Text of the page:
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Pan Africa ILGA Welcome Malawi’s Sodomy Laws Suspension

Pan Africa ILGA welcomes the decision made by the Government of the Republic of Malawi to suspend the country's banning of homosexuality.

Avatar of Alessia Valenza

7th November 2012 12:51

Alessia Valenza

Malawi’s justice minister, Ralph Kasambara, announced on Monday 5th November 2012, that the country’s laws banning homosexuality would not be enforced until further debate on the matter can be carried out in parliament.

"If we continue arresting and prosecuting people based on the said laws and later such laws are found to be unconstitutional it would be an embarrassment to government," he told the Reuters news agency in an interview.

Homosexuality is illegal in Malawi and carries a maximum sentence of 14 years. In 2010, Tiwonge Chimbalanga and Steven Monjeza were convicted for “unnatural offences” and “indecent practices between males” under Sections 153 and 156 of the Malawi Penal Code. On May 20, the two were sentenced to 14 years with hard labour, the maximum possible sentence. The two were later released after serving six months of their sentence, following former President Bingu wa Mutharika’s order for unconditional pardon and immediate release.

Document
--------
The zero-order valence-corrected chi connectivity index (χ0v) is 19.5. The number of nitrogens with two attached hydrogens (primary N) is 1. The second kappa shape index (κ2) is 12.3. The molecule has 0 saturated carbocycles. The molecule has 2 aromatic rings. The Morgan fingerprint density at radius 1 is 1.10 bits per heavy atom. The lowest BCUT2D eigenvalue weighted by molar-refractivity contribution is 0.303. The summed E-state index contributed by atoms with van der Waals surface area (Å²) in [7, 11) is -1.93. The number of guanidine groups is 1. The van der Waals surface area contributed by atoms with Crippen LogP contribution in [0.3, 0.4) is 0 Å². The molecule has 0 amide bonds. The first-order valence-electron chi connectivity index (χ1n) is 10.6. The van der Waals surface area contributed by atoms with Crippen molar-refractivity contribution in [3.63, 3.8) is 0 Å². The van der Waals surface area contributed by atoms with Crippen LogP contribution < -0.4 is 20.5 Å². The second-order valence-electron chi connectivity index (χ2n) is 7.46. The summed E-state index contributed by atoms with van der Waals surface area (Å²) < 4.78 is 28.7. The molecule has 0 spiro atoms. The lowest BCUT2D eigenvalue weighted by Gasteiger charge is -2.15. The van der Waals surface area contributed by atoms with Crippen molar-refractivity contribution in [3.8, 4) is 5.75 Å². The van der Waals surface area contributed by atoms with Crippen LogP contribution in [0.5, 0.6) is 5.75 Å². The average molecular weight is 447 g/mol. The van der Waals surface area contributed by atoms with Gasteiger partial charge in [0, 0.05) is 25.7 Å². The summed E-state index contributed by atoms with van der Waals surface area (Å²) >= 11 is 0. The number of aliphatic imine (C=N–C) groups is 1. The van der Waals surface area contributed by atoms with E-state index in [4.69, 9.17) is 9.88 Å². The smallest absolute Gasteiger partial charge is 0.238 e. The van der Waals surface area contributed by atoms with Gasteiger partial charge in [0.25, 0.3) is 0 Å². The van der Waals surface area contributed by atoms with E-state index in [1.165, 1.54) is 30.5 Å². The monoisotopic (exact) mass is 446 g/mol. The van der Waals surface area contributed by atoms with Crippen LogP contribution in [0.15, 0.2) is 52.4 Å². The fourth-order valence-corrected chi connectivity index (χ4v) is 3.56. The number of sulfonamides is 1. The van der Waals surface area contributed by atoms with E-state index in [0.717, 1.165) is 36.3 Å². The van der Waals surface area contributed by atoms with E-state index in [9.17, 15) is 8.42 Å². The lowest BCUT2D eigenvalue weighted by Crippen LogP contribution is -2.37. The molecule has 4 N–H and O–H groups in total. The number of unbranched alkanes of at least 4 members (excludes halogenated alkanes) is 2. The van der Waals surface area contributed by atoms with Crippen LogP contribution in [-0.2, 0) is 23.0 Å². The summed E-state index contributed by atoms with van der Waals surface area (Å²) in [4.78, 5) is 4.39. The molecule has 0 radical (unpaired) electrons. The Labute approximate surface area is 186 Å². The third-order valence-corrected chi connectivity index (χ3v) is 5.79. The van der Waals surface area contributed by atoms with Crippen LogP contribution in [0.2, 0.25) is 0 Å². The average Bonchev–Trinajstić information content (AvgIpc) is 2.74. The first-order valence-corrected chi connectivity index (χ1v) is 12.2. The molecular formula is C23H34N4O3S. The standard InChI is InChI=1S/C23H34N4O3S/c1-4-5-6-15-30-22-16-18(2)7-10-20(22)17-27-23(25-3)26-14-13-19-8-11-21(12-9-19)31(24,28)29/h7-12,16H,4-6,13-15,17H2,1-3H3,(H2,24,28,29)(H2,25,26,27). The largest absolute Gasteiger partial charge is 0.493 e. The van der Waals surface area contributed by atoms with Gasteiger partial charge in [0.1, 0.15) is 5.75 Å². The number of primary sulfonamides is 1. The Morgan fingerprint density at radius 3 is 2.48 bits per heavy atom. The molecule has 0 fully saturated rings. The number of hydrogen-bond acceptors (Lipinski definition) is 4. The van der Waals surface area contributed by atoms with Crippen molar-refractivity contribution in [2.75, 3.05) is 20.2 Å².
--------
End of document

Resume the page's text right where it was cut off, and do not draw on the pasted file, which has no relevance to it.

After taking office earlier in 2012, President Joyce Banda declared she would repeal Malawi’s ban on homosexuality, saying, "Some laws which were duly passed by the august house… will be repealed as a matter of urgency… these include the provisions regarding indecent practices and unnatural acts."

Pan Africa ILGA welcomes this decision by the Malawian government and believes that this is in the right direction. It is the government’s obligation to ensure non-discrimination in the enjoyment of human rights for all its citizens.

However, this step does not mean that the laws criminalising homosexuality have been repealed. We urge the Malawian government to fulfil its responsibility to promote and protect the human rights of all persons especially sexual minorities from discrimination. We urge the government to also review and repeal other discriminatory laws, which may legitimise violence, abuse, and discrimination based on sexual orientation and gender identity.

PAI believes these changes will help Human Right defenders, Civil society organisations particularly ‘The Centre For The Development Of People’ to carry out necessary interventions to meet the needs of LGBTI people in Malawi.

For more information, contact:
Apinda Mpako, Regional Coordinator:
R. Jide Macaulay, Co-Chair:
Linda RM Baumann, Co-Chair: